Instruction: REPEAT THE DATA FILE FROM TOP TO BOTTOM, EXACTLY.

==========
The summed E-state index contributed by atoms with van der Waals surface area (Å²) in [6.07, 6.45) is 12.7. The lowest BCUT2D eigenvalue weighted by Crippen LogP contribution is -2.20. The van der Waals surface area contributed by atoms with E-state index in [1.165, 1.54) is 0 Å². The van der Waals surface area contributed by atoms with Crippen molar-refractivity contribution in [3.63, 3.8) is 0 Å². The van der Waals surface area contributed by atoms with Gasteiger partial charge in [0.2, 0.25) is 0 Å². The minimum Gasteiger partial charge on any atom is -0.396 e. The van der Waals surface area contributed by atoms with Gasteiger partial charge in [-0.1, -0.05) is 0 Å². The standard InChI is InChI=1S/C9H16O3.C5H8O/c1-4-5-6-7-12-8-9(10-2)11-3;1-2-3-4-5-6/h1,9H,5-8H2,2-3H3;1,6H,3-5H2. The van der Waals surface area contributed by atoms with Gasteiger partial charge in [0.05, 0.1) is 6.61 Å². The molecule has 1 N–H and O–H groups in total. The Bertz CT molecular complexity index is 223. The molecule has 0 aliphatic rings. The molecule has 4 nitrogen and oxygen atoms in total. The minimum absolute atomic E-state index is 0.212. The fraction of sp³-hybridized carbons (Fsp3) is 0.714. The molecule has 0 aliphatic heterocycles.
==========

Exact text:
The summed E-state index contributed by atoms with van der Waals surface area (Å²) in [6.07, 6.45) is 12.7. The lowest BCUT2D eigenvalue weighted by Crippen LogP contribution is -2.20. The van der Waals surface area contributed by atoms with E-state index in [1.165, 1.54) is 0 Å². The van der Waals surface area contributed by atoms with Crippen molar-refractivity contribution in [3.63, 3.8) is 0 Å². The van der Waals surface area contributed by atoms with Gasteiger partial charge in [0.2, 0.25) is 0 Å². The minimum Gasteiger partial charge on any atom is -0.396 e. The van der Waals surface area contributed by atoms with Gasteiger partial charge in [-0.1, -0.05) is 0 Å². The standard InChI is InChI=1S/C9H16O3.C5H8O/c1-4-5-6-7-12-8-9(10-2)11-3;1-2-3-4-5-6/h1,9H,5-8H2,2-3H3;1,6H,3-5H2. The van der Waals surface area contributed by atoms with Gasteiger partial charge in [0.05, 0.1) is 6.61 Å². The molecule has 1 N–H and O–H groups in total. The Bertz CT molecular complexity index is 223. The molecule has 0 aliphatic rings. The molecule has 4 nitrogen and oxygen atoms in total. The minimum absolute atomic E-state index is 0.212. The fraction of sp³-hybridized carbons (Fsp3) is 0.714. The molecule has 0 aliphatic heterocycles.